We ended up visiting the Swiss Cottage by chance one day, after a last minute decision to drive to Cahir while we were kind of in the vicinity!  Situated on the banks of the River Suir, the Swiss cottage was built in 1817 for Richard Butler, the 1st Earl of Glengall and his wife Emily Jeffreys of Blarney Castle.  Also known as Lord and Lady Cahir, the Swiss Cottage was originally part of their estate and is said to have been designed by the famous Regency architect, John Nash.

Now a national monument, it is regarded as one of the finest examples of a cottage orné in Europe.  Also known as fantasy houses or ornamental cottages, this style of building was popular with the landed gentry in the 19th century, as places where they could play at being peasants. A strange trend of the time and just looking at the exterior you can tell they clearly weren’t very clued up on how peasants actually lived, but sure each to their own!

Front view of the cottage

Rear shot of the cottage

The rear of the cottage.

Image of the side of the Swiss Cottage

Exterior woodwork on the cottage that was designed to resemble branches of trees.

The two-story cottage is rustic in design and inspired by nature. This is reflected in the curved thatched roof and external woodwork which resembles branches of trees. This theme is continued throughout the interior with the furnishings and wallpaper. One of the wallpapers used in the cottage was manufactured by the Dufour factory and is one of the first commercially produced Parisian wallpapers.

A beautiful spiral staircase leads to the upper level where there are two bedrooms. Despite this, the cottage was never used as a residence. It’s purpose was for entertaining guests, enjoying picnics and parties during the summer months. However, it is also suggested that it was a secret love nest for the Earl, which may also be one reason behind the discreet tunnel entrance to the site!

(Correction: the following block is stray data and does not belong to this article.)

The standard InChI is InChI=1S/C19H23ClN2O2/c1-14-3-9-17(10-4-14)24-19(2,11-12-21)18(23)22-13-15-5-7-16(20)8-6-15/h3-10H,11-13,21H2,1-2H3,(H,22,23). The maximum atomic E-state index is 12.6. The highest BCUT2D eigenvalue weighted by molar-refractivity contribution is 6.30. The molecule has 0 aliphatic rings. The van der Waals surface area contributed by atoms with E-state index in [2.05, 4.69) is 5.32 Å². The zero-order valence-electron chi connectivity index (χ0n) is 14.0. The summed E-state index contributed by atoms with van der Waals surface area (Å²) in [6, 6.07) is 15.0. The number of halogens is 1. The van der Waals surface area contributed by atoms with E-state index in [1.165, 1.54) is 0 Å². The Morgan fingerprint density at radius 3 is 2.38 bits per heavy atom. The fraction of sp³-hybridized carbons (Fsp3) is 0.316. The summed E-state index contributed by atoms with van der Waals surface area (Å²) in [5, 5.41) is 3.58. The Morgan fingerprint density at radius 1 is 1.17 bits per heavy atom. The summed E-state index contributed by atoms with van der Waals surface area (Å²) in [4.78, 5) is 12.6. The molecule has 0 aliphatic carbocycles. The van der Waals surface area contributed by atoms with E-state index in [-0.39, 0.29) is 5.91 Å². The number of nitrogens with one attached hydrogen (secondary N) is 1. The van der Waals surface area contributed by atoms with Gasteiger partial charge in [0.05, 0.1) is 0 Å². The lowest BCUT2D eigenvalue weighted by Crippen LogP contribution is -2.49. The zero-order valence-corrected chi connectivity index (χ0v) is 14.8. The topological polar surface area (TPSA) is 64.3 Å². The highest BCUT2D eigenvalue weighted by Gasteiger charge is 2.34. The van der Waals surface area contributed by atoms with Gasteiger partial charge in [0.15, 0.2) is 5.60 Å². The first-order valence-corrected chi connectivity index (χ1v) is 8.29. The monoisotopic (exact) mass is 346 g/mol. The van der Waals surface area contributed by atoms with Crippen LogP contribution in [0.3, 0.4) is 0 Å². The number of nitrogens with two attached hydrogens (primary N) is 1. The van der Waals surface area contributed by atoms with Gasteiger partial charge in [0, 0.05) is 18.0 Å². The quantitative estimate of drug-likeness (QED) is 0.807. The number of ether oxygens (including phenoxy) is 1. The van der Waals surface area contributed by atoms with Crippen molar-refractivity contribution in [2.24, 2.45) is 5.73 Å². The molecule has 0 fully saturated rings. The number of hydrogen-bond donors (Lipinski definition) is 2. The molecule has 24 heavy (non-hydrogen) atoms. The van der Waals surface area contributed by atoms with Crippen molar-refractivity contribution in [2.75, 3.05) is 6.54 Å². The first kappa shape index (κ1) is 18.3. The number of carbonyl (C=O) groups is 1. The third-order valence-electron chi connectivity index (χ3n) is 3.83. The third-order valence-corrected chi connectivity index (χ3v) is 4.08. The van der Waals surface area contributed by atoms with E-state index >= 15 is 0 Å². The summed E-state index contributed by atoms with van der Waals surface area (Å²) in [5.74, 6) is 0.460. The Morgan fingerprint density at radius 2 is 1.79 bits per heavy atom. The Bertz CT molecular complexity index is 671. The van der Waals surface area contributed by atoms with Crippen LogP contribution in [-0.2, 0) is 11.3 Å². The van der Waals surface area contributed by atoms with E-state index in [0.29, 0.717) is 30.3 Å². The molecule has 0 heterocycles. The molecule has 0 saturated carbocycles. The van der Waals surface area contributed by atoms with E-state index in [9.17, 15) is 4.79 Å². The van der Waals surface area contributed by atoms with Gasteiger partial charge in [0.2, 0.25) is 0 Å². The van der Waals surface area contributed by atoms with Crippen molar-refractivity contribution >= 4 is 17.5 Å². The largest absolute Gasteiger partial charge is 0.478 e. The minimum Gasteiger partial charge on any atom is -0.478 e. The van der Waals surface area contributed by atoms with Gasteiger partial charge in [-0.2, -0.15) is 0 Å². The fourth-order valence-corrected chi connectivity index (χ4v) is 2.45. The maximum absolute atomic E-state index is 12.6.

The elevated entrance tunnel leading through to the Swiss Cottage

Stairway and tunnel leading to the entrance.

Taken from the end of the garden looking towards the front of the cottage

Plenty of space for picnics and entertaining!

Flowers adorn the exterior woodwork

The cottage was later a private home but was abandoned and left in a state of disrepair for many years, before being taken into ownership by the state under the Office of Public Works (OPW).  Restoration of the Swiss Cottage began in 1985 and it was opened to the public in 1989. The restoration was a collaborative effort but was largely funded by American philanthropist Sally Aall, allowing the cottage to be refurbished to its original condition. The level of detail is incredible, including the restoration of the hand-painted French wallpaper. Some quick thinking locals had even removed some of the beautiful windows to save them after the cottage had been abandoned, returning them later when the work was being completed.

Click here to view old footage of the Swiss Cottage in 1986 during the restoration.

I haven’t been able to include any photos of the interior as photography isn’t allowed inside the cottage but trust me, the results are well worth checking out. I’d highly recommend adding the fabulous Swiss Cottage to your itinerary if you are anywhere around this area.

Getting to the Swiss Cottage:

While you can drive there, I’d recommend instead parking at Cahir Castle and taking a stroll along Coronation Walk. The route, named for the coronation of King George IV in 1821, runs along the river for 2km, leading you to the Swiss Cottage. It is a lovely walk with native trees and the possibility of seeing wildlife along the way including swans, ducks, cormorants, heron, red squirrels and pheasants. The trail is straight and flat so there’s no fear of getting lost on route either!

Enjoying the trees and wildlife on the 2km walkway from Cahir Castle to the Swiss Cottage

Enjoy the native tress and wildlife on the 2km walkway from Cahir Castle to the Swiss Cottage

Bridge leading from the walkway over to the Swiss Cottage

Bridge leading from the walkway over to the Swiss Cottage

Know before you go:

– Admission is by guided tour only with tours taking about 30-40 mins.

– Photography / Video is not allowed inside the building or while on the guided tour.

– Groups of 10 or more must be pre-booked.

– Summer is very busy so be prepared for a wait to get on a tour.

Pathway in the garden leading towards the front of the cottage.

Trees frame the Cottage

Visitors walk past the front of the cottage

The rear view of the Swiss Cottage